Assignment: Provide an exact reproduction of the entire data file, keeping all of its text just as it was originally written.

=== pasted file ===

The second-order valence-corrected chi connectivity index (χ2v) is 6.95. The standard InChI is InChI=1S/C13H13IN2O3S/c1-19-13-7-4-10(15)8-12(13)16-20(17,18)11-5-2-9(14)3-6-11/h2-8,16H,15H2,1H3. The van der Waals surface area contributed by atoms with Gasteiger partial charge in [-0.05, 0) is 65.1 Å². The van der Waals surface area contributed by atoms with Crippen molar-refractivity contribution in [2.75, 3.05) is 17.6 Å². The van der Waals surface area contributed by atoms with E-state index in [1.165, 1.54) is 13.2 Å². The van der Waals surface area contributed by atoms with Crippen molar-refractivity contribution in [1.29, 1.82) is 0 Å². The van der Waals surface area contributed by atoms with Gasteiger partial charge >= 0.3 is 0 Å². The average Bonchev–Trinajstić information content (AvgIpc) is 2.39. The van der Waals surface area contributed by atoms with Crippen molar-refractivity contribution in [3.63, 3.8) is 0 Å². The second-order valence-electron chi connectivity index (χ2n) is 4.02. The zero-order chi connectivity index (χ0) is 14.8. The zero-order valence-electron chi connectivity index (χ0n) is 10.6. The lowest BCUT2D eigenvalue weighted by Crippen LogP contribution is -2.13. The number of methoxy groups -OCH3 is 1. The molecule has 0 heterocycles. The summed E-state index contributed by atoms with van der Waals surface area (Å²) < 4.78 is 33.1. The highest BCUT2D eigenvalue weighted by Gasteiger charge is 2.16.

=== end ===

The second-order valence-corrected chi connectivity index (χ2v) is 6.95. The standard InChI is InChI=1S/C13H13IN2O3S/c1-19-13-7-4-10(15)8-12(13)16-20(17,18)11-5-2-9(14)3-6-11/h2-8,16H,15H2,1H3. The van der Waals surface area contributed by atoms with Gasteiger partial charge in [-0.05, 0) is 65.1 Å². The van der Waals surface area contributed by atoms with Crippen molar-refractivity contribution in [2.75, 3.05) is 17.6 Å². The van der Waals surface area contributed by atoms with E-state index in [1.165, 1.54) is 13.2 Å². The van der Waals surface area contributed by atoms with Crippen molar-refractivity contribution in [1.29, 1.82) is 0 Å². The van der Waals surface area contributed by atoms with Gasteiger partial charge >= 0.3 is 0 Å². The average Bonchev–Trinajstić information content (AvgIpc) is 2.39. The van der Waals surface area contributed by atoms with Crippen molar-refractivity contribution in [3.63, 3.8) is 0 Å². The second-order valence-electron chi connectivity index (χ2n) is 4.02. The zero-order chi connectivity index (χ0) is 14.8. The zero-order valence-electron chi connectivity index (χ0n) is 10.6. The lowest BCUT2D eigenvalue weighted by Crippen LogP contribution is -2.13. The number of methoxy groups -OCH3 is 1. The molecule has 0 heterocycles. The summed E-state index contributed by atoms with van der Waals surface area (Å²) < 4.78 is 33.1. The highest BCUT2D eigenvalue weighted by Gasteiger charge is 2.16.